The D.C. Council is considering creating a separate office for deaf and hard-of-hearing residents because disability advocates say the city fails to provide qualified American Sign Language (ASL) interpreters.
Deaf city resident Brianne Burger is director/liaison of the Office of Special Institutions at the U.S. Department of Education. She began advocating for a new city office after the January 2016 blizzard.
“D.C. knew this blizzard was coming and prepared for it ahead of time. However, no one thought to hire ASL interpreters for [Mayor Muriel Bowser’s] press conferences,” said Ms. Burger. “It was an afterthought, and by the time they realized it, no one had a list or directory of interpreters.”
The D.C. area is known for having one of the highest concentrations of deaf and hard-of-hearing residents in the country, and the city is home to Gallaudet University, the federally chartered, liberal arts college for deaf and hard-of-hearing students.
This month, council member Charles Allen, Ward 6 Democrat, introduced legislation with member David Grosso, at-large independent, to create a new bureau: The Office on Deaf and Hard of Hearing Establishment Amendment Act of 2018 would establish a new office to take over responsibility of ASL interpreters from the Office of Disability Rights.
Ms. Burger originally proposed the idea for the John A. Wilson District Building in March 2016, citing the 35 other states that have an office of deaf and hard-of-hearing. The idea didn’t gain traction until the 2018 elections.
Robb Dooling and Matthew Sampson are both deaf D.C. residents who won Advisory Neighborhood Commission elections this month. Mr. Sampson said he and Mr. Dooling began supporting Ms. Burger’s idea after they found they couldn’t attend ANC meetings due to a lack of sign-language interpreters.
The council earmarked $25,000 in the 2016 budget for ANC interpreters, but only $1,000 was ever spent due to difficulties allocating the funding, The Washington City Paper reported. This year, ANCs have $15,000 for interpreters but requesting one remains a messy process.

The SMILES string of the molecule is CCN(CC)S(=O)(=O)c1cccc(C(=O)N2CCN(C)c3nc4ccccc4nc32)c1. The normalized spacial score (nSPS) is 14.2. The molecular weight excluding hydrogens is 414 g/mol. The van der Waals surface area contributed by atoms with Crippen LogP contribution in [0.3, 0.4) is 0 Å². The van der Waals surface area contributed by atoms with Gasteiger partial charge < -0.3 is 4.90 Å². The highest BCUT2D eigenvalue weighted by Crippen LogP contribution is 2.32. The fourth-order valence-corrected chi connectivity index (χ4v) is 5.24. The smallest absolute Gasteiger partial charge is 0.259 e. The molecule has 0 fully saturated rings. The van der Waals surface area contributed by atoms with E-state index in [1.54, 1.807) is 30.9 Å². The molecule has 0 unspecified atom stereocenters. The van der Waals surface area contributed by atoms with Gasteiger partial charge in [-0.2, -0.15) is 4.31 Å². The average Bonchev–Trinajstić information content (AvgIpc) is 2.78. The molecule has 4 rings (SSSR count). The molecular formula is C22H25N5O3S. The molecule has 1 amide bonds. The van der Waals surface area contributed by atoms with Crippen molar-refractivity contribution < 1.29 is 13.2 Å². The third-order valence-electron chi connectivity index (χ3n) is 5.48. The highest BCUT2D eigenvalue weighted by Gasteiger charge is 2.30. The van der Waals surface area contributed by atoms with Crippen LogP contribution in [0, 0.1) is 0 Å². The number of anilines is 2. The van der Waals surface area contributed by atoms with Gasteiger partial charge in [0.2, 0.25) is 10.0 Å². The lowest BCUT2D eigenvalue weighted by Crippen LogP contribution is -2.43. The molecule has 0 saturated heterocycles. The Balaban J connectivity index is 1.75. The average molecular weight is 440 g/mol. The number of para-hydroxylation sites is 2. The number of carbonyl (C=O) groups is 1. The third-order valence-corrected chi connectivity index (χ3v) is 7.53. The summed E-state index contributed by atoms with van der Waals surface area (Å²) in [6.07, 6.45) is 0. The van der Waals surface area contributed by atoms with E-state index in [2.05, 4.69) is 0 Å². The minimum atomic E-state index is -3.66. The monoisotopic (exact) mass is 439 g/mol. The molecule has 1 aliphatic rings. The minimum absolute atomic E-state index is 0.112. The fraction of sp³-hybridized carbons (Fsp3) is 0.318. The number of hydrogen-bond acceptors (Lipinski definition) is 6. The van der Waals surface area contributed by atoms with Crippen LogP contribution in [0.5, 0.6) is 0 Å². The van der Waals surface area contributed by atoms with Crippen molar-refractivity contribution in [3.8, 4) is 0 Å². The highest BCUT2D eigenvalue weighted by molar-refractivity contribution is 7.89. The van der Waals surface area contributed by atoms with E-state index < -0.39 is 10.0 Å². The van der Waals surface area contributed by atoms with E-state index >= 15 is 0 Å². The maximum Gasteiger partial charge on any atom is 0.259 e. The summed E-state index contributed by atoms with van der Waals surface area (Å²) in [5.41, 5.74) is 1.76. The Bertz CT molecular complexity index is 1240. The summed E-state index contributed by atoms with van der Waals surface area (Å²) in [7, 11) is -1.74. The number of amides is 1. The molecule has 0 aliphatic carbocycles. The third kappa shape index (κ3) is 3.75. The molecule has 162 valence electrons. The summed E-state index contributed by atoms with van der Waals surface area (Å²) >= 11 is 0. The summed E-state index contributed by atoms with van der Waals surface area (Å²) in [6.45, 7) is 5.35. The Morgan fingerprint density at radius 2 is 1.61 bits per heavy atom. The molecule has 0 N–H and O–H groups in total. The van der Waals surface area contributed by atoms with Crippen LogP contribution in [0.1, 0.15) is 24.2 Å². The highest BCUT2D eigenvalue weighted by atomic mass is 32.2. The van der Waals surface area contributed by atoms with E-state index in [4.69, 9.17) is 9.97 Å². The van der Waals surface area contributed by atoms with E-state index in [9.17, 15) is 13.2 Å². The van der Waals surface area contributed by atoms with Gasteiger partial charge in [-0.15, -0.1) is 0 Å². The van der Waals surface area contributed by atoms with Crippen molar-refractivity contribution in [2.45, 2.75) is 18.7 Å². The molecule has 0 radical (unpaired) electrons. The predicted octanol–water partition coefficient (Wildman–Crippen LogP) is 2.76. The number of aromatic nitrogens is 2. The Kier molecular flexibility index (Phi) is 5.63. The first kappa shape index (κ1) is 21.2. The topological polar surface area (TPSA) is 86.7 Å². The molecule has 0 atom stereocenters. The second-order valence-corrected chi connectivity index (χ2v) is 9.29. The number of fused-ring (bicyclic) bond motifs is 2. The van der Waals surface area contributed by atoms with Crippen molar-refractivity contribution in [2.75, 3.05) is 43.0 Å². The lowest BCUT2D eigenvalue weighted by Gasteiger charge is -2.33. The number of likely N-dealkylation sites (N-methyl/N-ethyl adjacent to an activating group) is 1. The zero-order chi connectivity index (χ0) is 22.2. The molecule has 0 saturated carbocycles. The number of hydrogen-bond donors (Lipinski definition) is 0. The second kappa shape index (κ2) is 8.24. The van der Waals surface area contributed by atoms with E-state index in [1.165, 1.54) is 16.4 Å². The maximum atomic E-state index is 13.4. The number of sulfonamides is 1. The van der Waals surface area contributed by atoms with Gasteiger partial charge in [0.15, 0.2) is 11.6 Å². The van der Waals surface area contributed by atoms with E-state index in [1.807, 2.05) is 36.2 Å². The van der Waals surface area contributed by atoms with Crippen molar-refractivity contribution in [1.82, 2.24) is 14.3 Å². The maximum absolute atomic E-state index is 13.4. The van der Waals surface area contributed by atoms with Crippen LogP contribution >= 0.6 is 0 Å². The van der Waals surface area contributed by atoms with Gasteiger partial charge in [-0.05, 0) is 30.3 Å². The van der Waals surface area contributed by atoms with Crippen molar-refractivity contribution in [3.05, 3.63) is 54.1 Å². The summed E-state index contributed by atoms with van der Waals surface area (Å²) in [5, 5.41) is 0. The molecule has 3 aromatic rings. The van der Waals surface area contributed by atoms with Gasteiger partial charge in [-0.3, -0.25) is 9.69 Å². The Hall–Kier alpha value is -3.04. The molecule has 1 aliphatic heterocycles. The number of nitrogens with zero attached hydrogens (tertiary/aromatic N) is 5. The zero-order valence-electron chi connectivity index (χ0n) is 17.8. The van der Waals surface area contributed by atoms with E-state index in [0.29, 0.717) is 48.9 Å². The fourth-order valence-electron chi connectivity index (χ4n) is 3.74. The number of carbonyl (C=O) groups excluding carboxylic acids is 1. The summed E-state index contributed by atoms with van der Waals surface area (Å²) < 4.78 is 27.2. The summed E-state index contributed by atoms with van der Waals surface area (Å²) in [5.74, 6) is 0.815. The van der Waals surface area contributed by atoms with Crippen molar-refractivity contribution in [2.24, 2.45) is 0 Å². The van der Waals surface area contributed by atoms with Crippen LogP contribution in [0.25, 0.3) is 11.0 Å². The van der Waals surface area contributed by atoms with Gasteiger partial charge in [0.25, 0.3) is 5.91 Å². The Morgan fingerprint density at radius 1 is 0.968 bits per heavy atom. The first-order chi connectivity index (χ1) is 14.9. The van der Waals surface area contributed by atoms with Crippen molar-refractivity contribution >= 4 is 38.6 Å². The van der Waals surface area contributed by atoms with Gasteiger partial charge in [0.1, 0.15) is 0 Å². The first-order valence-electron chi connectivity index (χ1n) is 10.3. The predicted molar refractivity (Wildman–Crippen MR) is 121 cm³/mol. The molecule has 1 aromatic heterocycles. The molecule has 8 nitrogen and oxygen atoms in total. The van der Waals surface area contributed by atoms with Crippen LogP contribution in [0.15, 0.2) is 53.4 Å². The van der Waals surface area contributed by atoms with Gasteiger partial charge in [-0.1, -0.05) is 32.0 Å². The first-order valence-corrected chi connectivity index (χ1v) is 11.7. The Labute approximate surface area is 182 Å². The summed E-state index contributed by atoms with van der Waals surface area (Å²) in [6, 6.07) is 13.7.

Emails from Nov. 1 reviewed by The Washington Times indicate that the executive director of the Office of Advisory Neighborhood Commissions handles requests for the Office of Disability Rights because the council set up the funding to be processed by the Department on Disability Services, which does not provide interpreters for the public.
“No one knew how to access that fund,” said Mr. Sampson. “So it was clear to us that we needed an office to coordinate issues like these.”
Mr. Dooling, a native sign-language user, said he is “excited and hopeful” the bill can help blacklist “lousy interpreters” who he says are rehired despite showing up late for work or being unable to understand signing.
Mathew McCollough, director of the Office of Disability Rights (ODR), said in a statement to The Times that the office is “committed to the full implementation of the Americans with Disabilities Act in the District and compliance with all other federal and local disability-related laws,” and that residents are encouraged to contact the office to file a complaint.
A spokeswoman for the office added that ODR has made “revisions” to its sign-language program, and that it fulfilled 486 requests for interpreters over the past fiscal year.
Interpreter woes also have plagued the legislative process. Sean Maiwald, an adjunct professor at Gallaudet who is also deaf, helped write the bill this summer as a fellow in Mr. Grosso’s office. He said the $60-per-hour cost for interpreters exceeded the council budget and forced him to sometimes go without one.
“It was hard to have impromptu meetings or to just drop in — I had to plan things out several weeks in advance which was difficult when the fellowship is only for the quarter,” he said. “It was also really hard to network or collaborate with people especially considering the hectic schedules.”
It’s a struggle that’s familiar to Mr. Sampson, who said the current request deadlines has hurt his ability to be an effective commissioner.
“If something slips by me, and I find out about it after the five-day limit to request an interpreter, then that effectively means I can’t go,” he said.
The bill is expected to receive a hearing early next year, after which it will require two votes from the council, the mayor’s signature and congressional approval to become law.